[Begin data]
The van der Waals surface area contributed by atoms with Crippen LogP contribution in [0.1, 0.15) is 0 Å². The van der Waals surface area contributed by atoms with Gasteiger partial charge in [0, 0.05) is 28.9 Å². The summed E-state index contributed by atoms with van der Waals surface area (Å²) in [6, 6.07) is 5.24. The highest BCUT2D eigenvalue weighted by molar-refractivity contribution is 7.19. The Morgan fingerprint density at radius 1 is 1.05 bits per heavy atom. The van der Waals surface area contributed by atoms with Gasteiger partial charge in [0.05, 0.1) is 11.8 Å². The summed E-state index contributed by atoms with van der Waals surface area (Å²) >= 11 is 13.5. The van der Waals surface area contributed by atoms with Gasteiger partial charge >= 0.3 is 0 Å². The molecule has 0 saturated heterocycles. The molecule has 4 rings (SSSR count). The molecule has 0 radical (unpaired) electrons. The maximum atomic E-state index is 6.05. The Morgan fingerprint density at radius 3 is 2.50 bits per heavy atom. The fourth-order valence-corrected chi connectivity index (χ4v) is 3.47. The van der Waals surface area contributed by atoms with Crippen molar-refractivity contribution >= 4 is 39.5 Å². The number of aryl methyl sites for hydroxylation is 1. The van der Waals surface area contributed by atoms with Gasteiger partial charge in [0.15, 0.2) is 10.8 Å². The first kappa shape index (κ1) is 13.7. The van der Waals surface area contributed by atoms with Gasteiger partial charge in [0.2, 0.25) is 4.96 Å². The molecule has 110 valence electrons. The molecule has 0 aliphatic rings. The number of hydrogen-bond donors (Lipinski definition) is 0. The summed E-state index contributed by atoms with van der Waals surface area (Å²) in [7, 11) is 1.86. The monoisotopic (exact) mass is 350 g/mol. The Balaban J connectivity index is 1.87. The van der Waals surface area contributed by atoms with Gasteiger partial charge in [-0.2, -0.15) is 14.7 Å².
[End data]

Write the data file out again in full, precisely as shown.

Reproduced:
The van der Waals surface area contributed by atoms with Crippen LogP contribution in [0.1, 0.15) is 0 Å². The van der Waals surface area contributed by atoms with Gasteiger partial charge in [0, 0.05) is 28.9 Å². The summed E-state index contributed by atoms with van der Waals surface area (Å²) in [6, 6.07) is 5.24. The highest BCUT2D eigenvalue weighted by molar-refractivity contribution is 7.19. The Morgan fingerprint density at radius 1 is 1.05 bits per heavy atom. The van der Waals surface area contributed by atoms with Gasteiger partial charge in [0.05, 0.1) is 11.8 Å². The summed E-state index contributed by atoms with van der Waals surface area (Å²) >= 11 is 13.5. The van der Waals surface area contributed by atoms with Gasteiger partial charge >= 0.3 is 0 Å². The molecule has 0 saturated heterocycles. The molecule has 4 rings (SSSR count). The molecule has 0 radical (unpaired) electrons. The maximum atomic E-state index is 6.05. The Morgan fingerprint density at radius 3 is 2.50 bits per heavy atom. The fourth-order valence-corrected chi connectivity index (χ4v) is 3.47. The van der Waals surface area contributed by atoms with Crippen molar-refractivity contribution >= 4 is 39.5 Å². The number of aryl methyl sites for hydroxylation is 1. The van der Waals surface area contributed by atoms with Gasteiger partial charge in [0.15, 0.2) is 10.8 Å². The first kappa shape index (κ1) is 13.7. The van der Waals surface area contributed by atoms with Gasteiger partial charge in [0.2, 0.25) is 4.96 Å². The molecule has 110 valence electrons. The molecule has 0 aliphatic rings. The number of hydrogen-bond donors (Lipinski definition) is 0. The summed E-state index contributed by atoms with van der Waals surface area (Å²) in [7, 11) is 1.86. The monoisotopic (exact) mass is 350 g/mol. The Balaban J connectivity index is 1.87. The van der Waals surface area contributed by atoms with Gasteiger partial charge in [-0.2, -0.15) is 14.7 Å².